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Historical Knowledge, Historical Error

A Contemporary Guide to Practice

With contributions by Steven Shepard and Phillip Honenberger

In the past thirty years, historians have broadened the scope of their discipline to include many previously neglected topics and perspectives. They have chronicled language, madness, gender, and sexuality and have experimented with new forms of presentation. They have turned to the histories of non-Western peoples and to the troubled relations between “the West” and the rest. Allan Megill welcomes these developments, but he also suggests that there is now confusion among historians about what counts as a justified account of the past.

In Historical Knowledge, Historical Error, Megill dispels some of the confusion. Here, he discusses issues of narrative, objectivity, and memory. He attacks what he sees as irresponsible uses of evidence while accepting the art of speculation, which incomplete evidence forces upon historians. Along the way, he offers succinct accounts of the epistemological road historians have traveled from Herodotus and Thucydides through Leopold von Ranke and Alexis de Tocqueville, and on to Hayden White, Natalie Zemon Davis, and Lynn Hunt.

304 pages | 3 tables | 6 x 9 | © 2007

History: American History, European History, History of Ideas

Literature and Literary Criticism: General Criticism and Critical Theory

Philosophy: Philosophy of Society

Rhetoric and Communication


Historical Knowledge, Historical Error is part of a resurgence of interest in the philosophy of history. Allan Megill knows his history and is more than usually sophisticated as a philosopher. He has useful and wise things to say on a host of topics including memory, counterfactuals, narrative, and professionalization. By no means do I agree with all that Megill has argued, but he is intelligent, clear, and displays a scholarly integrity that is rock-solid. The book deserves our extended attention.”--Bruce Kuklick, University of Pennsylvania

Bruce Kuklick

“Megill’s book represents a major and much-needed intervention in the debates that have engaged historians and philosophers of history in the last two or three decades. Coming from someone who has thought deeply, carefully, and long on the meanings of historical objectivity for our times, this is a book that presents a fresh and clear point of view. Megill’s argument deserves attention from everybody who wonders about where the discipline of history might be headed once the dust has settled on the tired debates over objectivity versus relativist skepticism.”--Dipesh Chakrabarty, University of Chicago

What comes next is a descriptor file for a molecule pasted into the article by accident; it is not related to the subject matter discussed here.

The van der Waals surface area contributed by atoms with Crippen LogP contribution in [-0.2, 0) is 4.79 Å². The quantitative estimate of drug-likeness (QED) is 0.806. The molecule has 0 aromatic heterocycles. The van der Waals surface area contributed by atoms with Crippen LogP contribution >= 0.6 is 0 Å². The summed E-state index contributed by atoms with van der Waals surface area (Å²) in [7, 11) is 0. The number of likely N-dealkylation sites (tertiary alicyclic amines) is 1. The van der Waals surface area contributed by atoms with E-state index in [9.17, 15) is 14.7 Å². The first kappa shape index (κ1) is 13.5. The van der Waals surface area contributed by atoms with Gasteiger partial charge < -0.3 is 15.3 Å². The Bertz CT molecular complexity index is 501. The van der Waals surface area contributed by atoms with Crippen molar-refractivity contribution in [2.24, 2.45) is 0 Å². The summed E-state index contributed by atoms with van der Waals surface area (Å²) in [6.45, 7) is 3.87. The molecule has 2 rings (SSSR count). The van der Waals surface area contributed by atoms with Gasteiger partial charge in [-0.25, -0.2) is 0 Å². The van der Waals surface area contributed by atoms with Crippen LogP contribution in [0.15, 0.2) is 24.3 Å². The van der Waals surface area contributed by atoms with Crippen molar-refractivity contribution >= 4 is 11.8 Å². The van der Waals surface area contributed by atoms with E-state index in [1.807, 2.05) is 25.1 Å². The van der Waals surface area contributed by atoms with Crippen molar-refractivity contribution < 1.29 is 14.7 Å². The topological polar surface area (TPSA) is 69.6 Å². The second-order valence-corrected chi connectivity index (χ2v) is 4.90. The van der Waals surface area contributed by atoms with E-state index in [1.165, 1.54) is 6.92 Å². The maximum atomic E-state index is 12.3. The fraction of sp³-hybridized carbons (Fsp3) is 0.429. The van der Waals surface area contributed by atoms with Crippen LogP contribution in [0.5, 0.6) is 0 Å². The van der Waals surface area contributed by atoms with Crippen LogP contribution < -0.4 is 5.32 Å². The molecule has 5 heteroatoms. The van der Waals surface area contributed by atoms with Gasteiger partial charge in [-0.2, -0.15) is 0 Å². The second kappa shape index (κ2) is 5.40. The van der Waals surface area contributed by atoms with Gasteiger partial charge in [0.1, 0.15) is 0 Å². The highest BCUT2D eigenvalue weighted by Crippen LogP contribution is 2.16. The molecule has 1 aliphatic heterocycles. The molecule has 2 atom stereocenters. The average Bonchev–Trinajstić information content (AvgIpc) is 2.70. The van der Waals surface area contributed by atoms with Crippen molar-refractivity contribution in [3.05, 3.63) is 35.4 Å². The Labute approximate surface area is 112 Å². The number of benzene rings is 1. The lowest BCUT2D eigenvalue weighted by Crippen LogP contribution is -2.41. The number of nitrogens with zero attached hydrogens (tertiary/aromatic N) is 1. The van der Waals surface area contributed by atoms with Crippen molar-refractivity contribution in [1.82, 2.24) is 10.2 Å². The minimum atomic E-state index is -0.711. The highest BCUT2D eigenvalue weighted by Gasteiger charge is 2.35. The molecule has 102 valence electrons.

Dipesh Chakrabarty

"With this rigorous and lucid work, Megill has made a major contribution to the understanding of historical thought. . . . In brief, this is a work of exceptional value. Essential."


"The essays are to acquaint students with contemporary challenges of improper methodology or epistemology, to be overcome like the (more numerous) labors of Hercules."

John L. Harvey | H-France

"This is a rewarding book. In ten essays, Allan Megill explores some of the most pressing challenges and worrisome pitfalls in modern historical practice. . . . These challenging and stimulating essays succeed well . . . in affirming that history works best when it is sharply distinguished from the present. Indeed, by remaining true to its core disciplinary methods and ideals, history can serve, Megill movingly concludes, ’as a model of honesty and intelligence in the investigation of the human world.’"